But there were important differences between the two groups in the number of men who went on to develop cancer that spread to the bone, Carter says.

In the surgery group, 17 men had their cancer spread to their bone over the course of the study, compared with 39 in the observation group. Surgery appeared to reduce a man's risk of having his cancer spread by about 60% over observation alone.

Study Details

The study followed 731 men with cancer than had not yet spread beyond the prostate. The average age of men in the study was 67.

About half the men were assigned to have radical prostatectomies; the other half were assigned to observation. All the men saw a doctor every six months. They had bone scans every five years to check for cancer spread to the bone.

"This really is the first large study to address the kind of men who are dealing with prostate cancer as it's being diagnosed in the United States these days," primarily through PSA tests, says researcher Michael J. Barry, MD, a clinical professor of medicine at Harvard Medical School.

Based on a combination of factors that included a man's PSA, the way the cancer looked under a microscope, and the size of the tumor, doctors assessed how risky the cancer appeared to be. Forty percent of men in the study had tumors that were considered low-risk; 34% were intermediate-risk; and 21% were considered high-risk.


Prostate Illustrion Browse through our medical image collection to see illustrations of human anatomy and physiology See Images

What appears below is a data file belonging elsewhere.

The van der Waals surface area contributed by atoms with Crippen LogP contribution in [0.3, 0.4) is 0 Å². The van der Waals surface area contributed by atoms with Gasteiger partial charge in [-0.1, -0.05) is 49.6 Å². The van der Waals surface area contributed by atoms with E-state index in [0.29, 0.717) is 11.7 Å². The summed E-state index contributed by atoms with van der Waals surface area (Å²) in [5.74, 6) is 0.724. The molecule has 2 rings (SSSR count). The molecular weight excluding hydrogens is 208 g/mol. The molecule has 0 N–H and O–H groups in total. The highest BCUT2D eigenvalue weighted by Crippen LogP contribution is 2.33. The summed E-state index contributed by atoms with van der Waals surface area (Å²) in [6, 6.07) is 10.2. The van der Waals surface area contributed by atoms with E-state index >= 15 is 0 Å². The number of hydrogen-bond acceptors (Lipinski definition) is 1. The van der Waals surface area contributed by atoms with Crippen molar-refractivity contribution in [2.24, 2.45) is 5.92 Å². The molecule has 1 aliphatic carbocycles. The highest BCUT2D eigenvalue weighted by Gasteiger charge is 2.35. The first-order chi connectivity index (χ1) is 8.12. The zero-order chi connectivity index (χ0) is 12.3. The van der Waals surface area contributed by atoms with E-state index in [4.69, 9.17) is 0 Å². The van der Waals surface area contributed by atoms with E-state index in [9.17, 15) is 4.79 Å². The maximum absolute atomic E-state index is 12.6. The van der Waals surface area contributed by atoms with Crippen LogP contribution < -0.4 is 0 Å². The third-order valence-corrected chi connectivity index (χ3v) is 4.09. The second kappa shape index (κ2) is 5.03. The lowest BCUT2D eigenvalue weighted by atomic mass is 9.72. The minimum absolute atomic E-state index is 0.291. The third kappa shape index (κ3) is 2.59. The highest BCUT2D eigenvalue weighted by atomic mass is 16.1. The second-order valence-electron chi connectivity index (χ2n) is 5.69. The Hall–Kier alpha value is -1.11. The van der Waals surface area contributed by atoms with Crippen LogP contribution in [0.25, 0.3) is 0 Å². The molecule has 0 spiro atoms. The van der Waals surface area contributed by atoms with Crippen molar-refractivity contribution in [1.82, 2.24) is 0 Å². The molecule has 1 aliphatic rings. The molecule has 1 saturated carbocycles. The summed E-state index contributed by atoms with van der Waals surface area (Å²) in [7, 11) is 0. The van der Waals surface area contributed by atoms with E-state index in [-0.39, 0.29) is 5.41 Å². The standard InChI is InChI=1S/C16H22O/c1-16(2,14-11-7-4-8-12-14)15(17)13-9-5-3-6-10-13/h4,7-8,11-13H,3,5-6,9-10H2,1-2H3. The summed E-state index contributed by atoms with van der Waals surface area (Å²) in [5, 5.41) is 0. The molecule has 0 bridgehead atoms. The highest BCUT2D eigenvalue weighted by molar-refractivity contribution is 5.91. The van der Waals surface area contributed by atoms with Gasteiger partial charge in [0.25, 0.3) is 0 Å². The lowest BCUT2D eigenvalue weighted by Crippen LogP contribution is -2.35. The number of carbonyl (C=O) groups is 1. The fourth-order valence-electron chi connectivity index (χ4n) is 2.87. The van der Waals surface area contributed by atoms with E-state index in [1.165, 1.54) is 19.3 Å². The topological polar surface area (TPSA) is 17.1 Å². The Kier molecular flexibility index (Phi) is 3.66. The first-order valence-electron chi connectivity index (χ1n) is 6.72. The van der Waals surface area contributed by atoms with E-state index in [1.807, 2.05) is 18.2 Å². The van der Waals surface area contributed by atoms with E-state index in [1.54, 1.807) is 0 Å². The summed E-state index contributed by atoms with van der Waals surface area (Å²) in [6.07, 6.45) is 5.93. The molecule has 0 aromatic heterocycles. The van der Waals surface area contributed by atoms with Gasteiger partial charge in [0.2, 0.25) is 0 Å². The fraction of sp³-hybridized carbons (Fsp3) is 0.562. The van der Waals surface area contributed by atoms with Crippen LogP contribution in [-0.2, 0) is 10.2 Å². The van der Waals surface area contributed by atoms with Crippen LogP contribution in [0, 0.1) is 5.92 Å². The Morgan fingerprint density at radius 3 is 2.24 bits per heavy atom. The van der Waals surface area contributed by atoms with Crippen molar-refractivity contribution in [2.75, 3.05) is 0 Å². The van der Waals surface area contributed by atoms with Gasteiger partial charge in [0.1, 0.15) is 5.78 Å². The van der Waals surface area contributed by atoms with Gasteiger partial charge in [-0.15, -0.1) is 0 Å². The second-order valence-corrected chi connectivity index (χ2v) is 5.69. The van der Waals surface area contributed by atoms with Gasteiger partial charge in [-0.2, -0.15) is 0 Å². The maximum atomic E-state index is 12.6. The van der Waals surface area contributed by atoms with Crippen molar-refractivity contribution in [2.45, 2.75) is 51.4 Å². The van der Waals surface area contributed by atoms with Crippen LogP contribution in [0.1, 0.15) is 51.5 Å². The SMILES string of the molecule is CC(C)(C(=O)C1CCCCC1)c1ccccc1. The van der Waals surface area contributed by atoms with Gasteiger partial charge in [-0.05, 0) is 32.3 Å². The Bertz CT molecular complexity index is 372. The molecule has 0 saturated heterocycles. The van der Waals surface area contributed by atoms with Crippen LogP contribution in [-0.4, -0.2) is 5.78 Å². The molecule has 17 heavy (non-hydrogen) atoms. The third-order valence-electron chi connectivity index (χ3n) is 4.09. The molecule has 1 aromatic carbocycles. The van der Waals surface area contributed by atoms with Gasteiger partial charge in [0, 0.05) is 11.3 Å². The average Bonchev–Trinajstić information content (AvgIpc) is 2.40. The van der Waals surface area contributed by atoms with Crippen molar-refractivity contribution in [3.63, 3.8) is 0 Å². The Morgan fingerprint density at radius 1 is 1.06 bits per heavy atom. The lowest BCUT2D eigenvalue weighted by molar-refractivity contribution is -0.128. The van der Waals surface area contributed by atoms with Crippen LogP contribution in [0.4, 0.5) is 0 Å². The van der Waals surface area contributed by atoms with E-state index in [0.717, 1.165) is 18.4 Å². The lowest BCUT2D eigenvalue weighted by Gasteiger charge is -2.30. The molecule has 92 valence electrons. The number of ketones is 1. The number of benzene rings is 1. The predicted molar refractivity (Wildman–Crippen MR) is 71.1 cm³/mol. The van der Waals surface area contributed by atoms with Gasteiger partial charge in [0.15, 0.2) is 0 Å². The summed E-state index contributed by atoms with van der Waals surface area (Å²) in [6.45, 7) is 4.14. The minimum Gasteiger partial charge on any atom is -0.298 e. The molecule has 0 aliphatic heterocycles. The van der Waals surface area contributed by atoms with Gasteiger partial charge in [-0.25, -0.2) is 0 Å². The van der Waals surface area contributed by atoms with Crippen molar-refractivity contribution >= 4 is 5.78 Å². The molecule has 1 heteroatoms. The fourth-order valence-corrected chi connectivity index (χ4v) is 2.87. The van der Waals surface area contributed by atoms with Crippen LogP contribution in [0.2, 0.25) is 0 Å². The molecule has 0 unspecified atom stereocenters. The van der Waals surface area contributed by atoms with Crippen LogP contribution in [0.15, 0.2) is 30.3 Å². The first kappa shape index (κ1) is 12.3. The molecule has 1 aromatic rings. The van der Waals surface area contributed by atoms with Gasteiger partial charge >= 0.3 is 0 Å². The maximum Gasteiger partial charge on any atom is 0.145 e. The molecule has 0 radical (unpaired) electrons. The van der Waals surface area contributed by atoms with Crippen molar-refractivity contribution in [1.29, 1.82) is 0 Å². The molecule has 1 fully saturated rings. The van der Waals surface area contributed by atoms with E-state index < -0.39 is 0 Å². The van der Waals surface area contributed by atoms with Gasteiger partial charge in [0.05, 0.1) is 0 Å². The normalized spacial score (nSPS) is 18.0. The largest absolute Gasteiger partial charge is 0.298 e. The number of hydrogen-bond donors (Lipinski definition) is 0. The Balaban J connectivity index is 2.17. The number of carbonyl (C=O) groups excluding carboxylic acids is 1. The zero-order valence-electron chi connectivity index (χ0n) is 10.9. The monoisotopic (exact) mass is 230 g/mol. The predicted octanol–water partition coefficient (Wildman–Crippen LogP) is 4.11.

After an average of 12 years, there was no significant difference in the number of overall deaths or deaths related to prostate cancer between the two groups -- 47% of men who had surgery died compared to 49.9% of men who didn't have surgery. Among men assigned to radical prostatectomy, 21 (5.8%) died from prostate cancer or treatment, compared with 31 men (8.4%) assigned to observation -- a difference so small that it might have been caused by chance alone.

Only men who had PSA levels higher than 10 and perhaps those with intermediate- or high-risk tumors appeared to gain any benefit from surgery.

"What was remarkable was that even with observation, the chance of dying of prostate cancer was quite low -- about seven chances in 100 over 12 years," Barry says. "People have always said that for these PSA-discovered cancers that you're much more likely to die with prostate cancer than of it, and I think we proved that's way more likely."

Advice to Patients

Thompson says that men who are diagnosed with prostate cancer are lucky in at least one respect: Because the cancer is typically slow-growing, they have plenty of time to make a careful decision about how to handle it.

"For most prostate cancers, you have the luxury of taking the time to make a very informed and very methodically processed determination," he says.

The first thing to consider is your age. One in six men will get prostate cancer at some point in their lives. Doctors rarely recommend treatment for those diagnosed over 75 years of age.

Other factors to consider are your family history and the aggressiveness of disease. A PSA over 10, and a Gleason score over 7, are some indicators of a more aggressive cancer. A Gleason score is based on how the cancer cells look under a microscope.

"Over a 10-year period, a person who doesn't have an aggressive prostate cancer is not going to benefit from an operation," Carter says.

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SOURCES: Wilt, T. New England Journal of Medicine, July 19, 2012. Thompson, I. New England Journal of Medicine. July 19, 2012. American Cancer Society: "Cancer Facts and Figures 2012." Lowrance, W. The Journal of Urology, June 2012. Ian M. Thompson Jr., MD, cancer center director, The University of Texas Health Science Center in San Antonio. Manish A. Vira, MD, director, The Fellowship Program in Urologic Oncology, North Shore-LIJ Health System, Smith Institute for Urology, New Hyde Park, N.Y. Ballentine Carter, MD, director of adult urology, The Johns Hopkins School of Medicine, Baltimore, Md. Michael J. Barry, MD, clinical professor of medicine, Harvard Medical School, Boston, Mass.